COVID-19 has affected us all but footballers don’t deserve special treatment

Nobody can guarantee total safety from COVID-19 for elite football players when they return to full training and competitive matches in the near future. But then the same goes for people working on public transport, construction sites and other areas of industry which are continuing to operate amid the current crisis.

It seems that some players believe that the Premier League is responsible for guaranteeing their safety. I’m sorry, but in life (just like in football!) there are no guarantees.

There are inherent risks in any sport. You are at more risk of suffering life threatening injuries in a Formula One race or a boxing match then you are in a football match but it is almost unheard of for a football match to be completed without a player on one of the teams picking up some sort of injury.

We have even seen players like Marc-Vivien Foé and Cheick Tioté collapse and die during football matches or training. Fortunately these type of tragedies are very rare but they remind us that even a relatively safe sport like football there are serious risks.

As a player I was virtually fearless but as I get older I have taken a much more careful approach towards managing the risk of injury. At my age the recovery time is much slower than it is for a footballer in their prime, and I am conscious of the risk of suffering an injury that would stop me getting out on the pitch to coach, or even going to the gym or playing golf in my spare time.

I don’t think players today are less brave then they were in my day, the game is just played at a faster pace so they have to be much more careful about deciding when and where to challenge hard. But I do think their lives are very different to ours because they started earning big money at such a young age, as well as being the subject of intense media scrutiny.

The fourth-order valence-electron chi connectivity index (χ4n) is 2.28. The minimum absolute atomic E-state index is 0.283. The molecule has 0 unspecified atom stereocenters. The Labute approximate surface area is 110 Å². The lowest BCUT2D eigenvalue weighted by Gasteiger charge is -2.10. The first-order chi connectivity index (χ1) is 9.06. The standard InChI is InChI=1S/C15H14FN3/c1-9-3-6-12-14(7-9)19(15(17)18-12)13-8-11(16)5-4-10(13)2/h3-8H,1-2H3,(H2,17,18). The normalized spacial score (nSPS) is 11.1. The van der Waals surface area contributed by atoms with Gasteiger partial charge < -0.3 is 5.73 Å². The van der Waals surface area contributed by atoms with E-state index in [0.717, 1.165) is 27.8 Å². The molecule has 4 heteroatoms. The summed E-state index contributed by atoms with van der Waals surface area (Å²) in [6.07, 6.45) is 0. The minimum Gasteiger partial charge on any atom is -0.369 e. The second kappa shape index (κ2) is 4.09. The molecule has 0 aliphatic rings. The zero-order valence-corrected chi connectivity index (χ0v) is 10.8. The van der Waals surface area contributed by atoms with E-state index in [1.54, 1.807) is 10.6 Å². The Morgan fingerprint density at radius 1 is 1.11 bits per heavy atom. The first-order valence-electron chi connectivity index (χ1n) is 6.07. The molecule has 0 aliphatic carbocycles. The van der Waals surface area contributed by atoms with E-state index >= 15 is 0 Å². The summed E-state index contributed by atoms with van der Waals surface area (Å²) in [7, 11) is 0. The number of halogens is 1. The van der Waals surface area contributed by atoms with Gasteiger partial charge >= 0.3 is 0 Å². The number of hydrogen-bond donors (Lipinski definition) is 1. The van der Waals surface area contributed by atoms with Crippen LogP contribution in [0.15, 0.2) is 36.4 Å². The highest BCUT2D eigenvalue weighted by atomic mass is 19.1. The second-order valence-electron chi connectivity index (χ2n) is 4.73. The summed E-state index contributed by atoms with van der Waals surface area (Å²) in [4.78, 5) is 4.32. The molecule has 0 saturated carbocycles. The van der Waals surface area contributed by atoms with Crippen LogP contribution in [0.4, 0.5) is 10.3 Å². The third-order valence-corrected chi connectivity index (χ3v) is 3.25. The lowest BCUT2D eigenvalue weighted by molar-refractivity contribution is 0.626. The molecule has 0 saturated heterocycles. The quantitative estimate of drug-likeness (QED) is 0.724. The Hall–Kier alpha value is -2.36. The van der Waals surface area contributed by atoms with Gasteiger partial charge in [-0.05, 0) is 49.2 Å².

Perhaps living in this sort of ‘bubble’ where you use your wealth to shield you from public scrutiny away from the pitch gives players a different idea of what constitutes an acceptable risk than say a builder of bus driver. But I don’t believe that professional footballers should be protected more than people in other professions.

The sheer amount of money involved in the Premier League means that players will inevitably get better protection from COVID-19, and better medical treatment if they do contract it, then people in other professions that aren’t generating millions in revenue every week.

The no expense spared approach towards the care of Premier League players under the ‘football restart’ initiative should be more than enough to assure them. Yes it’s easy for me to say because I won’t be playing for either of my former Premier League clubs, Brighton or Spurs.

I’ve not been privy to all the meetings and discussions which are ongoing. However if construction sites are operating, the trains, tubes and buses are running and people in many other fields of work are taking similar risks on a daily basis then I don’t see why football, or sport in general, should be treated any differently.

There will be some difficult decisions to make in the coming days and weeks. But we all want to see the Premier League back on our screens, even if fans won’t be able to attend games for a while.

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